The mechanism of O3-induced toxicity is believed to be substantially different from other stressors such as UV light [24]. Indeed, it has been clearly shown in the past few decades that UV light, especially UVA, is able to induce skin photodamage primarily through direct formation of ROS, such as O2 in the deeper layers of the skin, promoting skin aging and cutaneous neoplasms [25]. On the other hand, the prevailing scientific literature suggests that O3 does not penetrate the cellular membrane, and as it concern the skin, reacts instantaneously with polyunsaturated fatty acids (PUFAs) present in the stratum corneum to form ROS, such as hydrogen peroxide and a combination of heterogenous LOPs including HNE [7]. Upon reacting with surface PUFAs, O3-induces biochemical changes into deeper tissue by a cascade of ozonation products which further propagate O3‘s toxic effect [7]. Additionally, O3 oxidizes epidermal antioxidants leading to their depletion [10]. Our study confirmed the formation of lipid peroxidation products and oxidized proteins by O3, as measured via HNE protein adducts and protein carbonyls. This effect has previously been demonstrated in an in vivo study [22] where O3 exposure induced the formation of HNE. Importantly, the levels of peroxidation products were not homogenously distributed in the skin tissues, but its formation followed a gradient dispersion where higher levels were present in the most external layer (stratum corneum) and less detectable in the dermis. This inversely correlates with the skin antioxidant distribution, where the levels are higher in deeper epidermal layers [23, 26] and lower in the stratum corneum. Therefore, the outermost cellular membranes and their lipids are especially vulnerable targets of O3, thus the lipid soluble compounds found in the mixtures utilized in the present study could counteract the noxious effect of O3 on epidermal lipids. Most likely the presence of alpha-tocopherol could explain the more potent effect of MIX 1, with respect to MIX 2, in reducing lipid ozonation products.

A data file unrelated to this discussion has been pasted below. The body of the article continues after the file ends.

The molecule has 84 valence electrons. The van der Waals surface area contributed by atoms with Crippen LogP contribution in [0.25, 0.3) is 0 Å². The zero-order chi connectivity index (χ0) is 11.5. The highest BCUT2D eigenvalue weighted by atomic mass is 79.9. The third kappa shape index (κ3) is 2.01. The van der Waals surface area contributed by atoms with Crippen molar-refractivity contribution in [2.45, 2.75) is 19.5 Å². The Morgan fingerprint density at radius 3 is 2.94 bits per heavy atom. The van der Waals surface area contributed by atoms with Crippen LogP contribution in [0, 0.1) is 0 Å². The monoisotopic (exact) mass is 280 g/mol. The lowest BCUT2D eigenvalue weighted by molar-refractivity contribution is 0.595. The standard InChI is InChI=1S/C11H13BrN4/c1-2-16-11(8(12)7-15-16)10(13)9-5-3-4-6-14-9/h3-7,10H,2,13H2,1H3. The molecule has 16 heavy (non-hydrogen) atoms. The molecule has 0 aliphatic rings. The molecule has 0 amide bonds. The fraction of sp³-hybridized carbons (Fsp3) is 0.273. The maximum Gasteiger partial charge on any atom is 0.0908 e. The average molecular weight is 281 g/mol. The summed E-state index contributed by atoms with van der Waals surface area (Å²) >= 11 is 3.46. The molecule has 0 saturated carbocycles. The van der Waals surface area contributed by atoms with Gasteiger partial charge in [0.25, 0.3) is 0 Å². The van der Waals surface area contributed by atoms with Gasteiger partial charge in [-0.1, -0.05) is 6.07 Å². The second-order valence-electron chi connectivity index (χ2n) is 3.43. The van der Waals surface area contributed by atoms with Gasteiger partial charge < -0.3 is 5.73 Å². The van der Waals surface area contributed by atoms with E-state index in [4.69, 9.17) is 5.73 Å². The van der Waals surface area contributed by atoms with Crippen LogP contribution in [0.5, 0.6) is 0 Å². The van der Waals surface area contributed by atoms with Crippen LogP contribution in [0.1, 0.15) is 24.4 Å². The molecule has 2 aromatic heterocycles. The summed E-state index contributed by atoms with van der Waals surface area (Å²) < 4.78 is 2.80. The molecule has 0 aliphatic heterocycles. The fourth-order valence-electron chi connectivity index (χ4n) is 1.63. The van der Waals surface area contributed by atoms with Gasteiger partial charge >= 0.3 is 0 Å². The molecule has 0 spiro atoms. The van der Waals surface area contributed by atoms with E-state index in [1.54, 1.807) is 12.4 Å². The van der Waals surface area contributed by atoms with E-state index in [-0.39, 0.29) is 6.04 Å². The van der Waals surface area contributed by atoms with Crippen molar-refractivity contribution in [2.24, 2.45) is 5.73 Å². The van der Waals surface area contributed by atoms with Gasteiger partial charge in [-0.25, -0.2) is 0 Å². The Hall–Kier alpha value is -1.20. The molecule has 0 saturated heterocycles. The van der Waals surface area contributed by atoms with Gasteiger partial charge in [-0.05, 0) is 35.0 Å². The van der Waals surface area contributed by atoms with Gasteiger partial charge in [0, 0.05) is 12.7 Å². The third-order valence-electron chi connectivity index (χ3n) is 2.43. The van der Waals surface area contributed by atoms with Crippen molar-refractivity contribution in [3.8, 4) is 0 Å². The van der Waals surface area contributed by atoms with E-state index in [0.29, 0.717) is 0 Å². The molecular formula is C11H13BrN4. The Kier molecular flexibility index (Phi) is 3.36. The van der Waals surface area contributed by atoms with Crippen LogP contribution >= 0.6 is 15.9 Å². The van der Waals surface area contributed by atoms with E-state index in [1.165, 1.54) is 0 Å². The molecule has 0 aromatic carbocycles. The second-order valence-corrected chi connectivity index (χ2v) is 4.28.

Throughout the course of evolution, organisms have developed a defence system to protect themselves from the damaging effect of oxidative stress. The cell responds to an increase in ROS prevalence by a rapid induction and activation of detoxifying enzymes in order to minimize further injury [27]. It has been well established that several of the phase II detoxifying enzymes genes contains the so called antioxidant response element (ARE) sequence in their promoter [28] and NRF2 is the main regulator of this cellular defensive mechanism. As mentioned previously, exposure to atmospheric pollutants causes cellular toxicity by promoting a pro-oxidative state, so induction of an antioxidant defense system is a natural way to counteract the damage. Several pathways are able to control cellular redox homeostasis, and NRF2 is a crucial transcription factor in the cell’s response to oxidative stress. Several studies in the last few years have shown the ability of environmental pollutants to activate NRF2, such as particulate matter / nanoparticles, polycyclic aromatic hydrocarbons, and gases such as nitric oxide, carbon monoxide, and O3 [2729]. In the current study, we were able to demonstrate a significant transient induction of NRF2 following O3 exposure, while pre-treatment with the tested “mixtures”, resulted in a more robust and longer lasting NRF2 activation leading to greater protection against O3-induced oxidative stress. This data is in line with the observed increase in mRNA levels of several genes controlled by NRF2 such as GPx, CAT, HO1, etc by the mixtures (data not shown). This is an especially noteworthy observation since the active compounds comprising the antioxidant mixtures are well established for their ability to reduce the overall oxidative stress level via direct scavenging of ROS [30, 31]. In addition, since NRF2 is able to regulate the transcription of cellular proteasome, its activation will help the cell to eliminate the damaged protein (by-products) accumulated as a consequence of O3 exposure (HNE and carbonyls). While MIX 2 was not as effective in prolonging NRF2 activation as MIX 1, both mixtures were still successful in reducing ROS prevalence (as confirmed by DCF-DA assay). For this reason we hypothesize that the beneficial properties of MIX 2 are more linked to direct scavenging of ROS than prolongation of NRF2 activity.